So, after my final year of schooling and the release of my first mobile video game, I decided it was time to finish some of my hardware tinkering projects. This shifter, now a $30 project, was used quite a bit in the form shown in this post (with the addition of a shifter knob off a Toyota MR-S). The shifter software was always a problem though. It was a hacked solution anyway so that is no surprise.
I thought I could do better so I swapped out the USB controller board for a Teensy 2.0
. This board benefits from all the Arduino libraries, but is small, cheap, has a lot of pins, and a great layout.
Instead of simulating a game controller I'm using the Teensy to emulate a USB keyboard. This should mean greater compatibility with PC games since there are quite a few that do not allow controls to be mapped to two, and some cases three, different controllers (ie Steering Wheel, pedals, shifter).
I gave it two modes, "Sequential Shifting" and "Non-Sequential Shifting". Sequential maps only two keys for shifting up and down (A and Z for instance) and non-sequential maps a separate key for each gear lever position. This should allow compatibility with virtually any racing game. When the mode select button is pressed it switches between these two modes and the mode is indicated via the LED. The last selected mode is saved in EEPROM so that next time the shifter is plugged in, it loads that mode.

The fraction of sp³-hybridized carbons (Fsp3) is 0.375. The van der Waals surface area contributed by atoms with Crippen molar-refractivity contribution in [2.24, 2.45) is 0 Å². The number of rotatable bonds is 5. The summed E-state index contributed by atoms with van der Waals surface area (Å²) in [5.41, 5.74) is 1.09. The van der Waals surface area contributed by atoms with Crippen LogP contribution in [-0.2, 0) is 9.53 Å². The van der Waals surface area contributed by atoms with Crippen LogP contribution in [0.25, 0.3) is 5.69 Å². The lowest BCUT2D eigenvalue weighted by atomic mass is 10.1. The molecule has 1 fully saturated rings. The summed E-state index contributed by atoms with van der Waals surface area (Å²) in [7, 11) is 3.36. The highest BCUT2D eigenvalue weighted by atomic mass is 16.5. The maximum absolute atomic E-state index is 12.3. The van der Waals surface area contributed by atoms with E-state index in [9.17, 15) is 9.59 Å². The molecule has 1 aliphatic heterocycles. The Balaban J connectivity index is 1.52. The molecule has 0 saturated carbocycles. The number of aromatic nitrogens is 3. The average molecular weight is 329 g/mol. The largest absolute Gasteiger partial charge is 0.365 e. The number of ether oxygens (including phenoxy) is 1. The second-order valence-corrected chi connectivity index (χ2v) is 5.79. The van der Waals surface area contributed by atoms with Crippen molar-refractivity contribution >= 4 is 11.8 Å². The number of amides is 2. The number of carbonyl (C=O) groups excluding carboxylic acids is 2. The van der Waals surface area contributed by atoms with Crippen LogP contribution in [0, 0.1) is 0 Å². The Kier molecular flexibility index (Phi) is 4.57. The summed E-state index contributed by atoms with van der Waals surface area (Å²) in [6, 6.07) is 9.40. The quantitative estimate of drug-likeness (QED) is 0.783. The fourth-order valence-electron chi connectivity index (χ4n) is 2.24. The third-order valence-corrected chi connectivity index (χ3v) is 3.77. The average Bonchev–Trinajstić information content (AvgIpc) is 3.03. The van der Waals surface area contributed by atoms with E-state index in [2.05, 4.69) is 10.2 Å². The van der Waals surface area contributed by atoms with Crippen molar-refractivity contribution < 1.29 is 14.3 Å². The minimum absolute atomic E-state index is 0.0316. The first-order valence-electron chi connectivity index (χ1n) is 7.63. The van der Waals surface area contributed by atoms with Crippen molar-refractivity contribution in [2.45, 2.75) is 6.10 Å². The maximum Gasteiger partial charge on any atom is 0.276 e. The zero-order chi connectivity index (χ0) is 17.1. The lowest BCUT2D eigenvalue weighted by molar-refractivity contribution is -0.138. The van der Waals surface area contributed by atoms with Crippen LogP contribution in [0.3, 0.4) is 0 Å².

There is also a "Reset to Neutral" button that you would press if the gear selected on the Teensy goes out of sync with the gear in game. Just put the stick in neutral and press the button and the in game gear will set to neutral. *this is just a precaution and shouldn't be problem most of the time*
I'm reluctant to post the code for this shifter just yet since I haven't tested it in but a few games. It needs a bunch of testing but it does work now so HERE is the sketch
. In a day or two, I'll follow this up with a post that updates the original post and gives the finished source.
It just so happens that I started thinking about this project again around the time theFubarino contest was announced
. My entry is pretty simple but still cool (I think so at least :p ).
When the shifter is in non-sequential mode, shift through the following gears: 1, 3, 3, 7 and then wait a couple seconds. The Teensy will launch IE and type in the HaD web address. While each character of the address is being typed, the LED flashes the corresponding Morse code using the great and easy to use Morse EnDecoder
. Why does it use Morse code? Why not?
Coincidentally, since each character takes a different length of time to complete its Morse code, the "typing" of the characters isn't at a constant speed and it gives a pretty good illusion of a human typing. I'm not sure what uses that might have but I'll keep it in the back of my mind.